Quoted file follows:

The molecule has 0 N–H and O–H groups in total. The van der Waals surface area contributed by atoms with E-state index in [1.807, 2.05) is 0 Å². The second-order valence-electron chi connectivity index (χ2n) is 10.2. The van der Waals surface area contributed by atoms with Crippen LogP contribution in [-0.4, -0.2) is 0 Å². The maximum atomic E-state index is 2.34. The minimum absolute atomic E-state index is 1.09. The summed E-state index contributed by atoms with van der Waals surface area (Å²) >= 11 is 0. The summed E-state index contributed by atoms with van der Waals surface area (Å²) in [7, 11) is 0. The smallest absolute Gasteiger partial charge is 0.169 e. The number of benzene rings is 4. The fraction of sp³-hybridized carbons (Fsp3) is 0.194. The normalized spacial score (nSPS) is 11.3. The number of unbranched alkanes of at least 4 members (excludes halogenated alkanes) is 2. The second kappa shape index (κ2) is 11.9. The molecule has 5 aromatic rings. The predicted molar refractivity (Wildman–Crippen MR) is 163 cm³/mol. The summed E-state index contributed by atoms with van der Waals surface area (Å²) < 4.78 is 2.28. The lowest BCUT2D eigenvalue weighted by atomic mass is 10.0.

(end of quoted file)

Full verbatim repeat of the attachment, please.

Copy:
The molecule has 0 N–H and O–H groups in total. The van der Waals surface area contributed by atoms with E-state index in [1.807, 2.05) is 0 Å². The second-order valence-electron chi connectivity index (χ2n) is 10.2. The van der Waals surface area contributed by atoms with Crippen LogP contribution in [-0.4, -0.2) is 0 Å². The maximum atomic E-state index is 2.34. The minimum absolute atomic E-state index is 1.09. The summed E-state index contributed by atoms with van der Waals surface area (Å²) >= 11 is 0. The summed E-state index contributed by atoms with van der Waals surface area (Å²) in [7, 11) is 0. The smallest absolute Gasteiger partial charge is 0.169 e. The number of benzene rings is 4. The fraction of sp³-hybridized carbons (Fsp3) is 0.194. The normalized spacial score (nSPS) is 11.3. The number of unbranched alkanes of at least 4 members (excludes halogenated alkanes) is 2. The second kappa shape index (κ2) is 11.9. The molecule has 5 aromatic rings. The predicted molar refractivity (Wildman–Crippen MR) is 163 cm³/mol. The summed E-state index contributed by atoms with van der Waals surface area (Å²) < 4.78 is 2.28. The lowest BCUT2D eigenvalue weighted by atomic mass is 10.0.